RAMALLAH, West Bank Yasser Arafat, who triumphantly forced his people's plight into the world spotlight but failed to achieve his lifelong quest for Palestinian statehood, died Thursday at age 75.
The French military hospital where he had been treated for nearly a month said he died at 3:30 a.m. (8:30 p.m. CST Wednesday). The Palestinian leader spent his final days there in a coma.
Palestinian Cabinet Minister Saeb Erekat and Tayeb Abdel Rahim, a top Arafat aide, confirmed that Arafat died in a conversation with reporters at Arafat's headquarters in the West Bank city of Ramallah.
White House spokesman Trent Duffy said the administration was waiting to comment until it confirmed Arafat had died. The State Department had no immediate comment.
The Palestinian parliament speaker will be sworn in as Palestinian Authority president in the coming hours.
Palestinian officials have said they wanted to ensure a smooth transition. Under Palestinian law, Parliament Speaker Rauhi Fattouh, a virtual unknown, is to become caretaker president until elections are held in 60 days.
Arafat's last days were as murky and dramatic as his life. Flown to France on Oct. 29 after nearly three years of being penned in his West Bank headquarters by Israeli tanks, he initially improved but then sharply deteriorated as rumors swirled about his illness.
Top Palestinian officials flew in to check on their leader while Arafat's 41-year-old wife, Suha, publicly accused them of trying to usurp his powers. Ordinary Palestinians prayed for his well-being, but expressed deep frustration over his failure to improve their lives.
Arafat's failure to groom a successor complicated his passing, raising the danger of factional conflict among Palestinians.
A visual constant in his checkered keffiyeh headdress, Arafat kept the Palestinians' cause at the center of the Arab-Israeli conflict. But he fell short of creating a Palestinian state, and, along with other secular Arab leaders of his generation, he saw his influence weakened by the rise of radical Islam in recent years.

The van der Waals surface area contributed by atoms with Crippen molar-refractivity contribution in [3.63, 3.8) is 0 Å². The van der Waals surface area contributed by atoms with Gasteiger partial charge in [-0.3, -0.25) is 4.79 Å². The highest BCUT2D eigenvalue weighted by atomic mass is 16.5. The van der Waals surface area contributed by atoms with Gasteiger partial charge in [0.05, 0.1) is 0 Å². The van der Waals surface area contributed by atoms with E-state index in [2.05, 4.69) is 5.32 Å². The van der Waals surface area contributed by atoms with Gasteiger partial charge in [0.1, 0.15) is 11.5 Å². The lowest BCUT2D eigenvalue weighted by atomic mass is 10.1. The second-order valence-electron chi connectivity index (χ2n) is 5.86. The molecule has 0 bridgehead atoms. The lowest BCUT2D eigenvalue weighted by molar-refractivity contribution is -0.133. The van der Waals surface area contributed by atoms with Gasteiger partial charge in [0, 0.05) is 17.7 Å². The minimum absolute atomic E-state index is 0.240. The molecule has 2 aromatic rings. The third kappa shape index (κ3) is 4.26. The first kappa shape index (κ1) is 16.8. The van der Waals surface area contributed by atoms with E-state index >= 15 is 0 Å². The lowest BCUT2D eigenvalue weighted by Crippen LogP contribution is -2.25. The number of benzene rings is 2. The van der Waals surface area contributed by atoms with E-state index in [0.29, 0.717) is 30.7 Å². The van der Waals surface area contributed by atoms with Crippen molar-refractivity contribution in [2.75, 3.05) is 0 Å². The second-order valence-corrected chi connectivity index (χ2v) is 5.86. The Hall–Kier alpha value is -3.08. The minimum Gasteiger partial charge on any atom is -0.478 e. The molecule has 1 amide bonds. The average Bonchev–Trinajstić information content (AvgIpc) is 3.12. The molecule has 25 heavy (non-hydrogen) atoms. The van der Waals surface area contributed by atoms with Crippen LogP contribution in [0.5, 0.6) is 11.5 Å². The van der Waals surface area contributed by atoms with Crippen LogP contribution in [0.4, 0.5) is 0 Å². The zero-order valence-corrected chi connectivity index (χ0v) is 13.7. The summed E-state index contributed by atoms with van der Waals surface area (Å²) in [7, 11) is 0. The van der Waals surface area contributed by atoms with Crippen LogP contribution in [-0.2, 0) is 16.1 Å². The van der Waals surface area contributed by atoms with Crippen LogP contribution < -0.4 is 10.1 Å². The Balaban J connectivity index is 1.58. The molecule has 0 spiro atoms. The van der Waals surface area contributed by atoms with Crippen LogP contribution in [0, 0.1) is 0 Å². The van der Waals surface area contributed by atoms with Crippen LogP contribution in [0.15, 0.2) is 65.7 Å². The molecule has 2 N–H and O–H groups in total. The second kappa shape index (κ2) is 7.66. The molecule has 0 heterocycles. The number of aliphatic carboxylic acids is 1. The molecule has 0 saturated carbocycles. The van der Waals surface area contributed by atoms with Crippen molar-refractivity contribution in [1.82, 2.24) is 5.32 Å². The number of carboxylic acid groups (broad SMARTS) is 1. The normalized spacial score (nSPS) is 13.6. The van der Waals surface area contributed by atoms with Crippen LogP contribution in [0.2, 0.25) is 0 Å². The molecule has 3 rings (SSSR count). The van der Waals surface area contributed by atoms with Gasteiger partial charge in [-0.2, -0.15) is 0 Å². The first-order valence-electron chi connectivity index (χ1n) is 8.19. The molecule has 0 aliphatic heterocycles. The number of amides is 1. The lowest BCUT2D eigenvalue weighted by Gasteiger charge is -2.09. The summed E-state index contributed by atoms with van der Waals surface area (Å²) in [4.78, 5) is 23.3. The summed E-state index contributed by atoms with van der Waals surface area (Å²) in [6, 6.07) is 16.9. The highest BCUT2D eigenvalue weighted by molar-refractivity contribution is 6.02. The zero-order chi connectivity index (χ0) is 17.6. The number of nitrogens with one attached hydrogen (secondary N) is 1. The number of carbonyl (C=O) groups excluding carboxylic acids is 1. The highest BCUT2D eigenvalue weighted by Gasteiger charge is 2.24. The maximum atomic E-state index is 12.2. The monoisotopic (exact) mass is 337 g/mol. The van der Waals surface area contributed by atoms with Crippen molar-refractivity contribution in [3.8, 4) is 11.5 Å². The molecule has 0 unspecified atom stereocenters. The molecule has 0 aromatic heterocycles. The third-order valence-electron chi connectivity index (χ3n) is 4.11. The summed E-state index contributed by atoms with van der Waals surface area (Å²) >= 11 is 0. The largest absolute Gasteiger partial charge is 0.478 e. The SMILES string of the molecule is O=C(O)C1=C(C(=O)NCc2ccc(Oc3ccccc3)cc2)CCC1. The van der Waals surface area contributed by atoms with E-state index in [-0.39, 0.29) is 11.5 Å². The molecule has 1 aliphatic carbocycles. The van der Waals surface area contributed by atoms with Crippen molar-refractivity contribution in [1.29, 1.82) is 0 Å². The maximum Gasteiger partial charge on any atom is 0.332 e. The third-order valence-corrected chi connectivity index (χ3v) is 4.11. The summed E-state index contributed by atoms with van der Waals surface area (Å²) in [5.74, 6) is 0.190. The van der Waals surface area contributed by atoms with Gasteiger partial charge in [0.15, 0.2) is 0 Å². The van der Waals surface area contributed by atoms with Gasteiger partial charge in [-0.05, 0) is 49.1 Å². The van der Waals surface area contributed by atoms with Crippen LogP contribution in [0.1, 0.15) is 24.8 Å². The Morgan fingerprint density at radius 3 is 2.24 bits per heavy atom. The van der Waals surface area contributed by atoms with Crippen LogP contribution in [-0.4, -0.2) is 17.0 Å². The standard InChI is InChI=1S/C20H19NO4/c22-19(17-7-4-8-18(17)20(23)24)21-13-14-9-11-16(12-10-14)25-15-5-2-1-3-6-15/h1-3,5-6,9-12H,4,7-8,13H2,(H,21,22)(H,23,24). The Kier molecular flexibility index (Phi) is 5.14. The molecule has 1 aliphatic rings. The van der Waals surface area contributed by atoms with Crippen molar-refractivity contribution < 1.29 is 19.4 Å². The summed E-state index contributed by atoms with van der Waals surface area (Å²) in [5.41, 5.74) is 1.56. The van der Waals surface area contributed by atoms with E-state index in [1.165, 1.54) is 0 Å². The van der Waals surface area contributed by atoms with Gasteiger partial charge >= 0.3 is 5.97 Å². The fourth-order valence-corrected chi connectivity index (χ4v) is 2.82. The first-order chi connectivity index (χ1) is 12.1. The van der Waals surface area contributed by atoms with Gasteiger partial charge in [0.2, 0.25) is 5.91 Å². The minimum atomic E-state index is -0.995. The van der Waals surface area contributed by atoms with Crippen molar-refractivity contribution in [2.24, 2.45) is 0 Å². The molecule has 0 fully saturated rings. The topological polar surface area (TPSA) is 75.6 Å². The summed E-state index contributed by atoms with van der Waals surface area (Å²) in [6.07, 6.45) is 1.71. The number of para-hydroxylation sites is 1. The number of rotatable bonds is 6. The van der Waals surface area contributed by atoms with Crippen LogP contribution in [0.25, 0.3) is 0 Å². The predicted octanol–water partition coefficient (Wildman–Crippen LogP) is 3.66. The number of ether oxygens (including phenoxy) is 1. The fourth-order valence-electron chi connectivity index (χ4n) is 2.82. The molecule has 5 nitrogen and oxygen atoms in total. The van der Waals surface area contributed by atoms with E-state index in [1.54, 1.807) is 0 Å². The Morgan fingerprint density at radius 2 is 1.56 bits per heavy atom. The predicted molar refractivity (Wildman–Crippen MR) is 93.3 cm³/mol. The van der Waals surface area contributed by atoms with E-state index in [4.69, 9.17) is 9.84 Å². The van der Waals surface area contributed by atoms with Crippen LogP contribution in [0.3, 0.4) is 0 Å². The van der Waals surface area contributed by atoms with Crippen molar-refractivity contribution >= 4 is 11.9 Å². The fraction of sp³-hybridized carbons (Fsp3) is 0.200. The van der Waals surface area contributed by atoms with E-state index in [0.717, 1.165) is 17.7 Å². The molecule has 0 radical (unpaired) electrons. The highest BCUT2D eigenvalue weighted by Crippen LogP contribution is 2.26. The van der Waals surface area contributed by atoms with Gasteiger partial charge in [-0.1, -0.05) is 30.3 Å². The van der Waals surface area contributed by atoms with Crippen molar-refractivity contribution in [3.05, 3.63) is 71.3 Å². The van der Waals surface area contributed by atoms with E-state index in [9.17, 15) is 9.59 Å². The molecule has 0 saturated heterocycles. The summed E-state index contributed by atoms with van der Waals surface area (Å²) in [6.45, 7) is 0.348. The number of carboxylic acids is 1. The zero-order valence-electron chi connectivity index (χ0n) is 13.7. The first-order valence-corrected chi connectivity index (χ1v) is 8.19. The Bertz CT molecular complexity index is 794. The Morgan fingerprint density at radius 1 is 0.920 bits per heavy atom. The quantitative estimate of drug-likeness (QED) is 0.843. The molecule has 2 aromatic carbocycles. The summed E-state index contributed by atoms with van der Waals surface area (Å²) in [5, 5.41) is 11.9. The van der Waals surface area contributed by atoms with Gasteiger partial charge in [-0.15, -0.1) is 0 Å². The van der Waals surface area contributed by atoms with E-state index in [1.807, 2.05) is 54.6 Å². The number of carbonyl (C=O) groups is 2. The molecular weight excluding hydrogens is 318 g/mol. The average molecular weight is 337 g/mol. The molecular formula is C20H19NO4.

Revered by his own people, Arafat was reviled by others. He was accused of secretly fomenting attacks on Israelis while proclaiming brotherhood and claiming to have put terrorism aside. Many Israelis felt the paunchy 5-foot 2-inch Palestinian's real goal remained the destruction of the Jewish state.
Arafat became one of the world's most familiar faces after addressing the U.N. General Assembly in New York in 1974, when he entered the chamber wearing a holster and carrying a sprig. "Today I have come bearing an olive branch and a freedom fighter's gun," he said. "Do not let the olive branch fall from my hand."
Two decades later, he shook hands at the White House with Israeli Prime Minister Yitzhak Rabin on a peace deal that formally recognized Israel's right to exist while granting the Palestinians limited self-rule in the West Bank and Gaza Strip. The pact led to the 1994 Nobel Peace Prize for Arafat, Rabin and Israeli Foreign Minister Shimon Peres.
But the accord quickly unraveled amid mutual suspicions and accusations of treaty violations, and a new round of violence that erupted in the fall of 2000 has killed some 4,000 people, three-quarters of them Palestinian.
The Israeli and U.S. governments said Arafat deserved much of the blame for the derailing of the peace process. Even many of his own people began whispering against Arafat, expressing disgruntlement over corruption, lawlessness and a bad economy in the Palestinian areas.
A resilient survivor of war with Israel, assassination attempts and even a plane crash, Arafat was born Rahman Abdel-Raouf Arafat Al-Qudwa on Aug. 4, 1929, the fifth of seven children of a Palestinian merchant killed in the 1948 war over Israel's creation. There is disagreement over whether he was born in Gaza or in Cairo, Egypt.
Educated as an engineer in Egypt, Arafat served in the Egyptian army and then started a contracting firm in Kuwait. It was there that he founded the Fatah movement, which became the core of the Palestine Liberation Organization.
After the Arabs' humbling defeat by Israel in the six-day war of 1967, the PLO thrust itself on the world's front pages by sending its gunmen out to hijack airplanes, machine gun airports and seize Israeli athletes at the 1972 Summer Olympics.
"As long as the world saw Palestinians as no more than refugees standing in line for U.N. rations, it was not likely to respect them. Now that the Palestinians carry rifles, the situation has changed," Arafat explained.